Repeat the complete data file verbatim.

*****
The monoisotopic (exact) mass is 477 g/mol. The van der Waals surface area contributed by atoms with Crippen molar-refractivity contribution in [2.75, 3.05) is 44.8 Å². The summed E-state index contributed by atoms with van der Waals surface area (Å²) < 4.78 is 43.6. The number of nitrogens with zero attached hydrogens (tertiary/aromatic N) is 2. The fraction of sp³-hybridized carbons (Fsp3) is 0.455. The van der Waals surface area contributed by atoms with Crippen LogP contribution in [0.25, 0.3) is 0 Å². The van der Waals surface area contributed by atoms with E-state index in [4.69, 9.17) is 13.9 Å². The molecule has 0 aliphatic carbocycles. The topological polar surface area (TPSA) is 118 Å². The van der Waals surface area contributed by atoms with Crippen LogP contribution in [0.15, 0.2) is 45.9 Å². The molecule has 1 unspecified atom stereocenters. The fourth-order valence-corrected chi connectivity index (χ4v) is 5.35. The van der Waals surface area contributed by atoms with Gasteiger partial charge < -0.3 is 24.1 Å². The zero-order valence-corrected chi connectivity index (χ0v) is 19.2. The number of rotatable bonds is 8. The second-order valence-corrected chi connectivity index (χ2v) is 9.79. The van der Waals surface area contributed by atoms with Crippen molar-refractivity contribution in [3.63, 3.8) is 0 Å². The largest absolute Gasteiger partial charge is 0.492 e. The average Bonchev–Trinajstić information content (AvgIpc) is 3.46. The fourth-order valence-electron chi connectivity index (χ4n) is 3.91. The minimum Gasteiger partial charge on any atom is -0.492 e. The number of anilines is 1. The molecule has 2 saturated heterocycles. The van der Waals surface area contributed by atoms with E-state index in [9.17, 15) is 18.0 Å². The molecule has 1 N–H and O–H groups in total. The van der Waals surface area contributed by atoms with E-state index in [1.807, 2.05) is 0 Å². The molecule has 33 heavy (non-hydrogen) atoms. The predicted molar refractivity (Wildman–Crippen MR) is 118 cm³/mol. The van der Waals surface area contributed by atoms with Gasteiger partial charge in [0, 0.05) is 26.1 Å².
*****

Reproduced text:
The monoisotopic (exact) mass is 477 g/mol. The van der Waals surface area contributed by atoms with Crippen molar-refractivity contribution in [2.75, 3.05) is 44.8 Å². The summed E-state index contributed by atoms with van der Waals surface area (Å²) < 4.78 is 43.6. The number of nitrogens with zero attached hydrogens (tertiary/aromatic N) is 2. The fraction of sp³-hybridized carbons (Fsp3) is 0.455. The van der Waals surface area contributed by atoms with Crippen LogP contribution in [0.25, 0.3) is 0 Å². The van der Waals surface area contributed by atoms with E-state index in [4.69, 9.17) is 13.9 Å². The molecule has 0 aliphatic carbocycles. The topological polar surface area (TPSA) is 118 Å². The van der Waals surface area contributed by atoms with Crippen LogP contribution in [0.15, 0.2) is 45.9 Å². The molecule has 1 unspecified atom stereocenters. The fourth-order valence-corrected chi connectivity index (χ4v) is 5.35. The van der Waals surface area contributed by atoms with Gasteiger partial charge < -0.3 is 24.1 Å². The zero-order valence-corrected chi connectivity index (χ0v) is 19.2. The number of rotatable bonds is 8. The second-order valence-corrected chi connectivity index (χ2v) is 9.79. The van der Waals surface area contributed by atoms with Crippen molar-refractivity contribution in [3.63, 3.8) is 0 Å². The largest absolute Gasteiger partial charge is 0.492 e. The average Bonchev–Trinajstić information content (AvgIpc) is 3.46. The fourth-order valence-electron chi connectivity index (χ4n) is 3.91. The minimum Gasteiger partial charge on any atom is -0.492 e. The number of anilines is 1. The molecule has 2 saturated heterocycles. The van der Waals surface area contributed by atoms with E-state index in [9.17, 15) is 18.0 Å². The molecule has 1 N–H and O–H groups in total. The van der Waals surface area contributed by atoms with E-state index in [1.807, 2.05) is 0 Å². The molecule has 33 heavy (non-hydrogen) atoms. The predicted molar refractivity (Wildman–Crippen MR) is 118 cm³/mol. The van der Waals surface area contributed by atoms with Gasteiger partial charge in [0, 0.05) is 26.1 Å².